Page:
belgraviaDownton Abbey creator Julian Fellowes has moved on from that period drama and has on deck the ITV adaptation of Anthony Trollope’s Doctor Thorne as well as the long-gestating NBC drama The Gilded Age. But the busy Lord isn’t stopping there. He’s also penning a serialized novel fresh with its own app. Grand Central Publishing has acquired rights to the prologue and 10-part Belgravia, which it will release beginning in April. Modeled along the lines of Charles Dickens’ The Pickwick Papers, it will be available week-by-week and delivered in text and audio versions directly to consumers’ devices. The app will launch with the free prologue; each of the 10 installments then will cost $1.99. The 1840s-set story centers on a secret that unravels behind the doors of London’s grandest postcode. But it really begins on the eve of the Battle of Waterloo in 1815, at the Duchess of Richmond’s now-legendary ball, where one family’s lives will change forever. Fellowes is joined on the project by Mr Selfridge author Lindy Woodhead as historical consultant. Fellowes says he’s “very intrigued” by marrying “the traditions of the Victorian novel to modern technology.” Belgravia will be published as a hardcover in July.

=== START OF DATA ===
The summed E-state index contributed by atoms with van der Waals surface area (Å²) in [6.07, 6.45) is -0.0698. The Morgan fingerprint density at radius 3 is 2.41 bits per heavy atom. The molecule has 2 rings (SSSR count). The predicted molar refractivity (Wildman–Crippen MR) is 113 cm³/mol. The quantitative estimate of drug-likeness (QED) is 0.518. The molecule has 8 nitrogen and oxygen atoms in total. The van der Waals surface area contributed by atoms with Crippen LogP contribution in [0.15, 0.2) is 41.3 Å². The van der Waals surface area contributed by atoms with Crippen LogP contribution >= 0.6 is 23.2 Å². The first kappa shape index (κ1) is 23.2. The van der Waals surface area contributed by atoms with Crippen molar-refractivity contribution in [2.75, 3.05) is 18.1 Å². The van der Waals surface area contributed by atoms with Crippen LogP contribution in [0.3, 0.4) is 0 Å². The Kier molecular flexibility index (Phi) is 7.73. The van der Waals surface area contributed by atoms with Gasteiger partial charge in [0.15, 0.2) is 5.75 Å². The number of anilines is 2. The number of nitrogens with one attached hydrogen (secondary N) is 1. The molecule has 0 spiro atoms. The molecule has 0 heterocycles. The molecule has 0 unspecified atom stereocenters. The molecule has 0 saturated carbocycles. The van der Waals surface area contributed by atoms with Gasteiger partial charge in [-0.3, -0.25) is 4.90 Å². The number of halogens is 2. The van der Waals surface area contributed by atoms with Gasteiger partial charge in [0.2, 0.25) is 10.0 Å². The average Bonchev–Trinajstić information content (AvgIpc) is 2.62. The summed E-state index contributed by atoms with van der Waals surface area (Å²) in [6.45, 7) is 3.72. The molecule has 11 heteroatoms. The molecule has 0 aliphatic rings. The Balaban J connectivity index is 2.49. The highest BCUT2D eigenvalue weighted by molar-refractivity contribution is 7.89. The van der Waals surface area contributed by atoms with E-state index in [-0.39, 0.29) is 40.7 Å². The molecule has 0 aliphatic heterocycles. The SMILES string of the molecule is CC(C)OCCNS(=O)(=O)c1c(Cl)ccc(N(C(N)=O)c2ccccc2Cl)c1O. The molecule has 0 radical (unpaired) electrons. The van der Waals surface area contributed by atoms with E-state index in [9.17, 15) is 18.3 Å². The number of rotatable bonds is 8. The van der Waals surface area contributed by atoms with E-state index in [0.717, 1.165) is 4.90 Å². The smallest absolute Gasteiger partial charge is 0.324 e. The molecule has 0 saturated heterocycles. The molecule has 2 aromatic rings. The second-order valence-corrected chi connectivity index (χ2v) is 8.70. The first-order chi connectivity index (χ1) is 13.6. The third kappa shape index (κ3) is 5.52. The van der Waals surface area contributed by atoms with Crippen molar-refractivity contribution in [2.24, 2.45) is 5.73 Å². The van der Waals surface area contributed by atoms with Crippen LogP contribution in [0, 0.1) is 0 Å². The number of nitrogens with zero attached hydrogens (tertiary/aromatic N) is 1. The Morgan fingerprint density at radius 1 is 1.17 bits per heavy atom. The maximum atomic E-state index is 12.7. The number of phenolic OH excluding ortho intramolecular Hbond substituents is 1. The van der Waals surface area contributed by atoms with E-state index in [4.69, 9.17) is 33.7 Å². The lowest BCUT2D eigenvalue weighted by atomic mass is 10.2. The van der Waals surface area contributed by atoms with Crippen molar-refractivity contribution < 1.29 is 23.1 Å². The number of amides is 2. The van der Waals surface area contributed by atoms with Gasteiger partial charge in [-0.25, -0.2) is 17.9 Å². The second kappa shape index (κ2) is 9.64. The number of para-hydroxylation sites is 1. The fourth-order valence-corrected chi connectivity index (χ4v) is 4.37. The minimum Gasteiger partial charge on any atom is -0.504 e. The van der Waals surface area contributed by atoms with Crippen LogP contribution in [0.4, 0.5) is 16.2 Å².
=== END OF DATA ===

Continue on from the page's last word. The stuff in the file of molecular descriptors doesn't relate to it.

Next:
mary and henry downton abbeySpeaking of Fellowes, Downton Abbey got some posthumous good news in the new year. The final episode, which aired on Christmas Day in the UK, saw its consolidated ratings spike much higher than the overnights originally announced December 26. The episode had averaged 6.9M viewers on the night but added 4M more with delayed viewing. It already was the most-watched program on Christmas and now has a consolidated audience of 10.9M, setting a new high in British television for overnight-to-consolidated gain. Episode 1 of Downton’s sixth and final season aired Sunday night on PBS in the U.S.